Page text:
Cybersecurity can seem difficult to understand, and implementation can feel overwhelming… even for doctors of audiology! Media, software vendors, and cybersecurity professionals sometimes focus on fear and alarm around insecurity, but protection is a positive component of keeping people and businesses safe and successful. Below is a very brief self-assessment to help gauge your security practices today and to identify areas where improvement may be needed. Go down the list and add up the number of boxes you can check. If you’re unsure about a question, leave it blank.

☐ We have a cross-cut shredder and use it regularly.

☐ We have a Business Associate Agreement (BAA) with all third-party partners (hearing aid, earmold, cochlear implant, equipment manufacturers, office management system companies, accountant, etc.).

☐ Every employee using a computer has an individual account and private password.

☐ We have a password policy in our Employee Handbook.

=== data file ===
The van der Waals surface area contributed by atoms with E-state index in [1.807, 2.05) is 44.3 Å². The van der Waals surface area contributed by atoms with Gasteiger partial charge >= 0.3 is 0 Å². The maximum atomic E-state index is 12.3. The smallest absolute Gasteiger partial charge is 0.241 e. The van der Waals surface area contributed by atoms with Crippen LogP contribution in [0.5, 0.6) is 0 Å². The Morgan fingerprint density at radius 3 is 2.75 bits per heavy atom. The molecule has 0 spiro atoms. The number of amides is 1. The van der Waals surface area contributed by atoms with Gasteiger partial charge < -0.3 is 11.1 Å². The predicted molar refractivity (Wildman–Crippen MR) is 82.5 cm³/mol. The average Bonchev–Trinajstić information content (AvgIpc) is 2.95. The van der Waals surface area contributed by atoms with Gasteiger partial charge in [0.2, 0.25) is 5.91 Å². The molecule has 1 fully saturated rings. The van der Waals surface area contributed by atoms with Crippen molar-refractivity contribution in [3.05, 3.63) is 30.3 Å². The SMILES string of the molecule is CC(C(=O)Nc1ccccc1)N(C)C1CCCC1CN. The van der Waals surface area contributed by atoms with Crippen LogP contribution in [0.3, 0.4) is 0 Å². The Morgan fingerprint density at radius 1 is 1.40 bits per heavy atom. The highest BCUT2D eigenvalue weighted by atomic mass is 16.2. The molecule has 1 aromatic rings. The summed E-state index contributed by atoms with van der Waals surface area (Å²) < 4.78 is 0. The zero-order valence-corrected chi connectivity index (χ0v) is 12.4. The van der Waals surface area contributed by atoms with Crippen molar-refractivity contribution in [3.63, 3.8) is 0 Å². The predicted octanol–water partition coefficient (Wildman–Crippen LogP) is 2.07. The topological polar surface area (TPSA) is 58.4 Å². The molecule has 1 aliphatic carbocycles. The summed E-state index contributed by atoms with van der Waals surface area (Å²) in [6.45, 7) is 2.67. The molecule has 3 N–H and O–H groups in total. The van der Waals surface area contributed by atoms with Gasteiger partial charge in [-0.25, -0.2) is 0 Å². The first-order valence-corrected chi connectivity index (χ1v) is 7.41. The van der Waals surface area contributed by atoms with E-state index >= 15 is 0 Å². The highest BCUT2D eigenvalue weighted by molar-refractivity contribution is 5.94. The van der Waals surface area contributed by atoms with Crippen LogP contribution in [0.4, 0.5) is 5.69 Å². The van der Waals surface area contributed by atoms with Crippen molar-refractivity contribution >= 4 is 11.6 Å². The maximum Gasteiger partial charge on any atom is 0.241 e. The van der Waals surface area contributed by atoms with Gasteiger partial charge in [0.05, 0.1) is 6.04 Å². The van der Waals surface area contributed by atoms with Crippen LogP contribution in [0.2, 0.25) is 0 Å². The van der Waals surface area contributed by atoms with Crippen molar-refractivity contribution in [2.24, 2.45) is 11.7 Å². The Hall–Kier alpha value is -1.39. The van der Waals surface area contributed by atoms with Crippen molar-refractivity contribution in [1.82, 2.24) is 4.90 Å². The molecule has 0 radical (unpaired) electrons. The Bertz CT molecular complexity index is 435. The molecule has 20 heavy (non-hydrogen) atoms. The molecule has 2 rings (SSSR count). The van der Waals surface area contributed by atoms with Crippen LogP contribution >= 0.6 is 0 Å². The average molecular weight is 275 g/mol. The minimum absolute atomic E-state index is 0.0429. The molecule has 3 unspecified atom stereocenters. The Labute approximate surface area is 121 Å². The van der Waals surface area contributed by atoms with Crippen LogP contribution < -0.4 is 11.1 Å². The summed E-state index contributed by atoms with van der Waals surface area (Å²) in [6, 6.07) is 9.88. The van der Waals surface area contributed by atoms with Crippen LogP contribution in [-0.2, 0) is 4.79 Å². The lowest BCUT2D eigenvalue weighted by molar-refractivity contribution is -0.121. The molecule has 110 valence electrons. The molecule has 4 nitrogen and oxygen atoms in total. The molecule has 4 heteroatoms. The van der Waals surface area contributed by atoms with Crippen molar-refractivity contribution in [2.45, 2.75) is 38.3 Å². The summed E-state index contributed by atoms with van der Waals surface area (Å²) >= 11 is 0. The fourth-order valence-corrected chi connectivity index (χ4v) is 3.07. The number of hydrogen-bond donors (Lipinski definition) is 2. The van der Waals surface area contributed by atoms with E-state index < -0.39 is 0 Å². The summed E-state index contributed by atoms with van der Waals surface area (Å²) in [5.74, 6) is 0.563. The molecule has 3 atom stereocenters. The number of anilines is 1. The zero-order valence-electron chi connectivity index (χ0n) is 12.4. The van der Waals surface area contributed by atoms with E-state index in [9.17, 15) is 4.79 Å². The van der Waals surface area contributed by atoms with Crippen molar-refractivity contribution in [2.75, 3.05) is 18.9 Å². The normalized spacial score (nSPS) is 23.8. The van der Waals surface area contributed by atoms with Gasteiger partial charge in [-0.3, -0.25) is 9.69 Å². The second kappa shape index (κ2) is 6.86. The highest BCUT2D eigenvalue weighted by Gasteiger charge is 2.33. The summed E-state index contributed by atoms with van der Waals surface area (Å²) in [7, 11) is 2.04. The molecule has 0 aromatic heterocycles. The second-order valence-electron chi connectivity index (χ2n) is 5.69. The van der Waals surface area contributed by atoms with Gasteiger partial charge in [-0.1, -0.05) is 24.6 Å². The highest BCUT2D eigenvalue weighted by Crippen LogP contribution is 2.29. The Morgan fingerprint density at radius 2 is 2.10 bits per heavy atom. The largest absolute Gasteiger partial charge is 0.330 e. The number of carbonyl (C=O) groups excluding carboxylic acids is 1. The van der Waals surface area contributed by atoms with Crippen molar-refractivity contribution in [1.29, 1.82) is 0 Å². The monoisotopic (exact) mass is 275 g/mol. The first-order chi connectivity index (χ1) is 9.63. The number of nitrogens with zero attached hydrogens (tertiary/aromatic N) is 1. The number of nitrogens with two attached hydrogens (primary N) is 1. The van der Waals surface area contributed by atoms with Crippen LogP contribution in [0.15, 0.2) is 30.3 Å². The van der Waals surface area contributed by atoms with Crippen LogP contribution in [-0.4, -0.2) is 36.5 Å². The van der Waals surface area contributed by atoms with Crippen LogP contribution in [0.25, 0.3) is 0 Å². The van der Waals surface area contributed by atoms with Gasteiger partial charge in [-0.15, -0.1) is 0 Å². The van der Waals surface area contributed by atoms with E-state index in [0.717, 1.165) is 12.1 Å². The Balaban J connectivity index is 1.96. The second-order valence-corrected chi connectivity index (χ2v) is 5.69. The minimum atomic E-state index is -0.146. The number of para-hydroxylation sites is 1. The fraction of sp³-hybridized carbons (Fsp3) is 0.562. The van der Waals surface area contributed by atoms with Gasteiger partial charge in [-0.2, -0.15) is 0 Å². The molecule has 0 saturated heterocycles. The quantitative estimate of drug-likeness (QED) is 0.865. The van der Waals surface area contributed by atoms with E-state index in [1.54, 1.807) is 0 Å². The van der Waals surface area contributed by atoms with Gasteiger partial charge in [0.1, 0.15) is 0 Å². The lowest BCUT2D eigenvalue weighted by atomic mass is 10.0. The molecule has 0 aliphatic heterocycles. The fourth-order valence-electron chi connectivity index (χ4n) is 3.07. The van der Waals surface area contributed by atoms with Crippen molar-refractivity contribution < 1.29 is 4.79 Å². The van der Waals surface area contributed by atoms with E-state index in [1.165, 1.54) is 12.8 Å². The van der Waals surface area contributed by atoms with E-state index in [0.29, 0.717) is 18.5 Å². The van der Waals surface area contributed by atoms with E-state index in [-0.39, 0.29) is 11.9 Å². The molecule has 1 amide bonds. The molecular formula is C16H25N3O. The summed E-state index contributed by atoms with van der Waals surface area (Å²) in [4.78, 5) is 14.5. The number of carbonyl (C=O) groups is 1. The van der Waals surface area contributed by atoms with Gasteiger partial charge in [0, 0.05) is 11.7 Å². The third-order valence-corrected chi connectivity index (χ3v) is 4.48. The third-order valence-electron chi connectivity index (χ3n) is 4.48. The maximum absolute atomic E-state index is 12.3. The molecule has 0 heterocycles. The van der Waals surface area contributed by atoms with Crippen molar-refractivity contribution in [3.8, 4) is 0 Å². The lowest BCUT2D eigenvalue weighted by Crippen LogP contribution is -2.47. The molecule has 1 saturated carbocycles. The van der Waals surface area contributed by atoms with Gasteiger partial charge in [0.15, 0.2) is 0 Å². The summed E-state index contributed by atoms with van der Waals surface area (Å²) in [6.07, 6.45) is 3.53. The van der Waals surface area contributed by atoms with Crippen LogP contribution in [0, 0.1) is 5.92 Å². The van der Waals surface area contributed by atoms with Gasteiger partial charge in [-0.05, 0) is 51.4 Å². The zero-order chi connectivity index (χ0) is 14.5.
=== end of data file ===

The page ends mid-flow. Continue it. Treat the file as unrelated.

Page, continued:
☐ Passwords are kept confidential and not shared with others.

☐ My business email password is different from all my other passwords.

☐ Computers are kept updated and patched at regular intervals (e.g. weekly).

☐ Anti-virus is installed and running on all computers.

☐ Computer screens lock automatically after 5 minutes of inactivity.

☐ We log activity on our network and have the capability to identify suspicious behavior.

☐ Data backup is performed regularly (e.g. weekly).

☐ Annual training for identifying spam and phishing emails is conducted with all employees.

☐ Our practice website is secured with SSL (e.g. HTTPS).

☐ We have an annual vulnerability assessment or penetration test conducted on our network and website.